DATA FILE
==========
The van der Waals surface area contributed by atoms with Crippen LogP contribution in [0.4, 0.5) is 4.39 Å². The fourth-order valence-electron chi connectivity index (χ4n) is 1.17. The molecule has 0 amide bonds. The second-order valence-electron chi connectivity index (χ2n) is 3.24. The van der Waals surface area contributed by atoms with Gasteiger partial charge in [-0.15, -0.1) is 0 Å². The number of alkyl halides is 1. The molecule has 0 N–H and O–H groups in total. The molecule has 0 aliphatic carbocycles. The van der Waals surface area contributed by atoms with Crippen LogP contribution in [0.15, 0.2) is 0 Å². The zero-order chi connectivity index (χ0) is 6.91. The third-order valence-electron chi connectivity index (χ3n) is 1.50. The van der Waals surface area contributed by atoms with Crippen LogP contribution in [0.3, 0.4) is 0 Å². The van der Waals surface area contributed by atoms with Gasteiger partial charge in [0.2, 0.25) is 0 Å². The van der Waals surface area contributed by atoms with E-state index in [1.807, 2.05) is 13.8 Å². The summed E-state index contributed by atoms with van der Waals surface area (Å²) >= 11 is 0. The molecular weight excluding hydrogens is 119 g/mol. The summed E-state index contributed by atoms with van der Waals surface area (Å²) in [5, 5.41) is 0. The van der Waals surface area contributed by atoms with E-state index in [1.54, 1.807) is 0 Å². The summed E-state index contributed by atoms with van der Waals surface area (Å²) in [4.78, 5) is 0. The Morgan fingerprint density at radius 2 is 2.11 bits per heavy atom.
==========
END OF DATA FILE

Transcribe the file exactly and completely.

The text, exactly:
The van der Waals surface area contributed by atoms with Crippen LogP contribution in [0.4, 0.5) is 4.39 Å². The fourth-order valence-electron chi connectivity index (χ4n) is 1.17. The molecule has 0 amide bonds. The second-order valence-electron chi connectivity index (χ2n) is 3.24. The van der Waals surface area contributed by atoms with Gasteiger partial charge in [-0.15, -0.1) is 0 Å². The number of alkyl halides is 1. The molecule has 0 N–H and O–H groups in total. The molecule has 0 aliphatic carbocycles. The van der Waals surface area contributed by atoms with Crippen LogP contribution in [0.15, 0.2) is 0 Å². The zero-order chi connectivity index (χ0) is 6.91. The third-order valence-electron chi connectivity index (χ3n) is 1.50. The van der Waals surface area contributed by atoms with Crippen LogP contribution in [0.3, 0.4) is 0 Å². The van der Waals surface area contributed by atoms with Gasteiger partial charge in [0.2, 0.25) is 0 Å². The van der Waals surface area contributed by atoms with E-state index in [1.807, 2.05) is 13.8 Å². The summed E-state index contributed by atoms with van der Waals surface area (Å²) >= 11 is 0. The molecular weight excluding hydrogens is 119 g/mol. The summed E-state index contributed by atoms with van der Waals surface area (Å²) in [5, 5.41) is 0. The van der Waals surface area contributed by atoms with E-state index in [1.54, 1.807) is 0 Å². The summed E-state index contributed by atoms with van der Waals surface area (Å²) in [4.78, 5) is 0. The Morgan fingerprint density at radius 2 is 2.11 bits per heavy atom.